A neurofeedback system enables Parkinson's disease patients to voluntarily control brainwaves associated with symptoms of the disorder, according to new research published in eNeuro. It remains to be determined whether such a system can provide symptom relief.
Parkinson's disease is associated with abnormal beta wave activity in the subthalamic nucleus (STN), but a direct connection between this activity and movement difficulties has not been established. In their study of eight patients undergoing a routine replacement of a pulse generator used for deep brain stimulation, Takufumi Yanagisawa and colleagues developed a method that could help scientists better understand the relationship between brain activity and disease symptoms.
By translating participants' real-time brain activity into a visual representation during a 10-minute training session, the researchers demonstrate the patients' ability to increase or decrease the size of a black circle with their thoughts alone. This manipulation had a corresponding effect on STN beta waves measured after the training session. Although the researchers did not observe an improvement in patients' symptoms, their study represents a new approach toward managing disease-related brain activity that could inform the development of new treatments.
Article: Real-time neurofeedback to modulate β-band power in the subthalamic nucleus in Parkinson's disease patients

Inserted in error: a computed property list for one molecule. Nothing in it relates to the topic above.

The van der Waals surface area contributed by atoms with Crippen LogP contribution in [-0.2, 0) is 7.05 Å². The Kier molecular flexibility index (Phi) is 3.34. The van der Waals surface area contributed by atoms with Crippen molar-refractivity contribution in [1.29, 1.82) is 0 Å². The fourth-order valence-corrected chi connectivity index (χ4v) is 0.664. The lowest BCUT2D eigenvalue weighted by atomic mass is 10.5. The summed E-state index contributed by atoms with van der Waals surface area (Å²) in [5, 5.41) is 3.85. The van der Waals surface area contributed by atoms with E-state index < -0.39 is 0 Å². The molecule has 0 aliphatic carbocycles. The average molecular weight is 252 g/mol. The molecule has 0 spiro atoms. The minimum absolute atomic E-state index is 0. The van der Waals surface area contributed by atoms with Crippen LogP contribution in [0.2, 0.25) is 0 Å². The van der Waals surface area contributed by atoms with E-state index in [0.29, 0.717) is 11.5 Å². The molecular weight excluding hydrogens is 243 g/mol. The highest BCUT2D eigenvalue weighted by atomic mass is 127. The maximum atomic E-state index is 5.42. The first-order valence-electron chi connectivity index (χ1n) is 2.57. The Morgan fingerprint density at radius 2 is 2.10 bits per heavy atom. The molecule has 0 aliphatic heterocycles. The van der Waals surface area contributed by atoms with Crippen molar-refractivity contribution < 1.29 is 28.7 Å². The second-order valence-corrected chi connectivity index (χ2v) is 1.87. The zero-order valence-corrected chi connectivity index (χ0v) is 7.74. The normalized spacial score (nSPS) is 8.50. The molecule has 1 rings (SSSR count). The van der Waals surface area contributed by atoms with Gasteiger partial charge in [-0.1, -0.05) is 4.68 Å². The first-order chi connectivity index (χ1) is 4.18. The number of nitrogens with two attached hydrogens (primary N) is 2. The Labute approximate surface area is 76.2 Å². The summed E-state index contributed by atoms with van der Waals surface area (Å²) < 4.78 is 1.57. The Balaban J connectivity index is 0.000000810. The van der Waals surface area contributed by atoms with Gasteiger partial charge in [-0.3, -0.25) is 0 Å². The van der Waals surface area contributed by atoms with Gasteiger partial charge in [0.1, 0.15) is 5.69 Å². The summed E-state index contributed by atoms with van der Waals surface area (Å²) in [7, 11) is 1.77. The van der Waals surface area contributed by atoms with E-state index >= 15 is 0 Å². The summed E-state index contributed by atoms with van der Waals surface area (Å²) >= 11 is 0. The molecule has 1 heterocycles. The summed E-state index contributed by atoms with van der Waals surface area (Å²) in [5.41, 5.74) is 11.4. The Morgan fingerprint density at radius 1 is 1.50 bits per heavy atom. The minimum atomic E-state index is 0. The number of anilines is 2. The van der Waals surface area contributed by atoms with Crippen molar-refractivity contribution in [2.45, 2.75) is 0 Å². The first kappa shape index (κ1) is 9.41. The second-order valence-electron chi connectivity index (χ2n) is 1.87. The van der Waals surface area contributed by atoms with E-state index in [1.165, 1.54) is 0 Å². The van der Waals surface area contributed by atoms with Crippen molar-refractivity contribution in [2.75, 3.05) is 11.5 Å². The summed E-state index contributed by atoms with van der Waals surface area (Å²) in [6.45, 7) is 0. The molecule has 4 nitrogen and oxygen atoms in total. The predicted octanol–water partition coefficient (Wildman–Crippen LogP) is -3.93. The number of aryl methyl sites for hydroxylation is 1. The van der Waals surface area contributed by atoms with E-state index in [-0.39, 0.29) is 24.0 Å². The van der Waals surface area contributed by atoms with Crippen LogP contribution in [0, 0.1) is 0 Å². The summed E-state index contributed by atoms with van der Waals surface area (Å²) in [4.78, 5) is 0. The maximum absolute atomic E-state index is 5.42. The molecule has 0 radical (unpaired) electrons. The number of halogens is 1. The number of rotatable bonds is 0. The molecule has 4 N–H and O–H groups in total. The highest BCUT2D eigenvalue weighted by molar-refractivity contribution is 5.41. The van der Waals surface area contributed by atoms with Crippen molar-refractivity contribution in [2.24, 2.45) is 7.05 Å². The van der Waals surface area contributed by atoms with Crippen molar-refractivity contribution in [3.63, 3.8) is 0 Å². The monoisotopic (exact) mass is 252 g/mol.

Corresponding author: Takufumi Yanagisawa (Osaka University, Japan), email@example.com
eNeuro, the Society for Neuroscience's open-access journal launched in 2014, publishes rigorous neuroscience research with double-blind peer review that masks the identity of both the authors and reviewers, minimizing the potential for implicit biases. eNeuro is distinguished by a broader scope and balanced perspective achieved by publishing negative results, failure to replicate or replication studies. New research, computational neuroscience, theories and methods are also published.
About The Society for Neuroscience
The Society for Neuroscience is the world's largest organization of scientists and physicians devoted to understanding the brain and nervous system. The nonprofit organization, founded in 1969, now has nearly 37,000 members in more than 90 countries and over 130 chapters worldwide.